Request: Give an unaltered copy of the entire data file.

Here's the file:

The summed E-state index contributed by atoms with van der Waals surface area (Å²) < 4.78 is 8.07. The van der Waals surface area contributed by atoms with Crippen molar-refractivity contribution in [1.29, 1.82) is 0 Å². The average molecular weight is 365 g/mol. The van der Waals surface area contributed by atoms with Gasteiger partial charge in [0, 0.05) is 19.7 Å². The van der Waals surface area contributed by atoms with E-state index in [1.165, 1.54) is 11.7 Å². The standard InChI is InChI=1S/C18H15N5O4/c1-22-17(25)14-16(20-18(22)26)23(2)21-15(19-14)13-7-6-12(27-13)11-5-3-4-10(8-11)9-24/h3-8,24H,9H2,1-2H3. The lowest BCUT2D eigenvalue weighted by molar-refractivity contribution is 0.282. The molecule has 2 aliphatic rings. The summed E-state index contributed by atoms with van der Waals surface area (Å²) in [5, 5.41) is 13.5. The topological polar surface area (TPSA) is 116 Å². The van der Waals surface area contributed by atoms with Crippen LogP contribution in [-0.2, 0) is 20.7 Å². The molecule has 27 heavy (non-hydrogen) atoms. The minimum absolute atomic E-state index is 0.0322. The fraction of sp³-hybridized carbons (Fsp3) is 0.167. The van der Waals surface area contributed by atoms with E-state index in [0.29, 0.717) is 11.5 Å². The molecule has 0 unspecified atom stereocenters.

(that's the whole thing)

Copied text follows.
The summed E-state index contributed by atoms with van der Waals surface area (Å²) < 4.78 is 8.07. The van der Waals surface area contributed by atoms with Crippen molar-refractivity contribution in [1.29, 1.82) is 0 Å². The average molecular weight is 365 g/mol. The van der Waals surface area contributed by atoms with Gasteiger partial charge in [0, 0.05) is 19.7 Å². The van der Waals surface area contributed by atoms with E-state index in [1.165, 1.54) is 11.7 Å². The standard InChI is InChI=1S/C18H15N5O4/c1-22-17(25)14-16(20-18(22)26)23(2)21-15(19-14)13-7-6-12(27-13)11-5-3-4-10(8-11)9-24/h3-8,24H,9H2,1-2H3. The lowest BCUT2D eigenvalue weighted by molar-refractivity contribution is 0.282. The molecule has 2 aliphatic rings. The summed E-state index contributed by atoms with van der Waals surface area (Å²) in [5, 5.41) is 13.5. The topological polar surface area (TPSA) is 116 Å². The van der Waals surface area contributed by atoms with Crippen LogP contribution in [-0.2, 0) is 20.7 Å². The molecule has 27 heavy (non-hydrogen) atoms. The minimum absolute atomic E-state index is 0.0322. The fraction of sp³-hybridized carbons (Fsp3) is 0.167. The van der Waals surface area contributed by atoms with E-state index in [0.29, 0.717) is 11.5 Å². The molecule has 0 unspecified atom stereocenters.